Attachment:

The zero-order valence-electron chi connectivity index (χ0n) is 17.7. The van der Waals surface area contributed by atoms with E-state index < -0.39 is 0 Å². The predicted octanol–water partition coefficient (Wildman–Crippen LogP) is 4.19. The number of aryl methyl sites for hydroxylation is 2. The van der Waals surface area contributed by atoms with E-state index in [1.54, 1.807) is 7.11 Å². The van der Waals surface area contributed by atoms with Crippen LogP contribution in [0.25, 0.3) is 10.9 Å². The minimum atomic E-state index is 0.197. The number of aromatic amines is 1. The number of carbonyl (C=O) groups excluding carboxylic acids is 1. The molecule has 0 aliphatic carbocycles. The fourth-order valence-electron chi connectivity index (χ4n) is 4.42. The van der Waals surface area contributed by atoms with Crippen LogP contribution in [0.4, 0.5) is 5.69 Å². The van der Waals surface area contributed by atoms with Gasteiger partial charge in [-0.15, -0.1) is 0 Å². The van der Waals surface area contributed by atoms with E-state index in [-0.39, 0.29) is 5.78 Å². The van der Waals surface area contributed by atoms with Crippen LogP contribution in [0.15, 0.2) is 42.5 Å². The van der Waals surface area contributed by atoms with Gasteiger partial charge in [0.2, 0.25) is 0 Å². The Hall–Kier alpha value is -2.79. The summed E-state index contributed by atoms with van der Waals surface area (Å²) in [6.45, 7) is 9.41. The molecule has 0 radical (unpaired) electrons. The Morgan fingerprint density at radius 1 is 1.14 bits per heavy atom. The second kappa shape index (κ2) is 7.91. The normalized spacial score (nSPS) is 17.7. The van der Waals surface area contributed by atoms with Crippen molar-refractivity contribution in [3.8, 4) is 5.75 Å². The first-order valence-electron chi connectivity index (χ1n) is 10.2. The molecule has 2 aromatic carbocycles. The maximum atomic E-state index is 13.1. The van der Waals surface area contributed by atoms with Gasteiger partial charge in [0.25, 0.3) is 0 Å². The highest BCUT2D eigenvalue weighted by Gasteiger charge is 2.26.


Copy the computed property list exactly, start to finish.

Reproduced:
The zero-order valence-electron chi connectivity index (χ0n) is 17.7. The van der Waals surface area contributed by atoms with E-state index < -0.39 is 0 Å². The predicted octanol–water partition coefficient (Wildman–Crippen LogP) is 4.19. The number of aryl methyl sites for hydroxylation is 2. The van der Waals surface area contributed by atoms with E-state index in [1.54, 1.807) is 7.11 Å². The van der Waals surface area contributed by atoms with Crippen LogP contribution in [0.25, 0.3) is 10.9 Å². The minimum atomic E-state index is 0.197. The number of aromatic amines is 1. The number of carbonyl (C=O) groups excluding carboxylic acids is 1. The molecule has 0 aliphatic carbocycles. The fourth-order valence-electron chi connectivity index (χ4n) is 4.42. The van der Waals surface area contributed by atoms with Crippen LogP contribution in [0.4, 0.5) is 5.69 Å². The van der Waals surface area contributed by atoms with Gasteiger partial charge in [-0.15, -0.1) is 0 Å². The van der Waals surface area contributed by atoms with E-state index in [-0.39, 0.29) is 5.78 Å². The van der Waals surface area contributed by atoms with Crippen LogP contribution in [0.15, 0.2) is 42.5 Å². The van der Waals surface area contributed by atoms with Gasteiger partial charge in [0.2, 0.25) is 0 Å². The Hall–Kier alpha value is -2.79. The summed E-state index contributed by atoms with van der Waals surface area (Å²) in [6.45, 7) is 9.41. The molecule has 0 radical (unpaired) electrons. The Morgan fingerprint density at radius 1 is 1.14 bits per heavy atom. The second kappa shape index (κ2) is 7.91. The normalized spacial score (nSPS) is 17.7. The van der Waals surface area contributed by atoms with Crippen molar-refractivity contribution in [3.8, 4) is 5.75 Å². The first-order valence-electron chi connectivity index (χ1n) is 10.2. The molecule has 2 aromatic carbocycles. The maximum atomic E-state index is 13.1. The van der Waals surface area contributed by atoms with Gasteiger partial charge in [0.25, 0.3) is 0 Å². The highest BCUT2D eigenvalue weighted by Gasteiger charge is 2.26.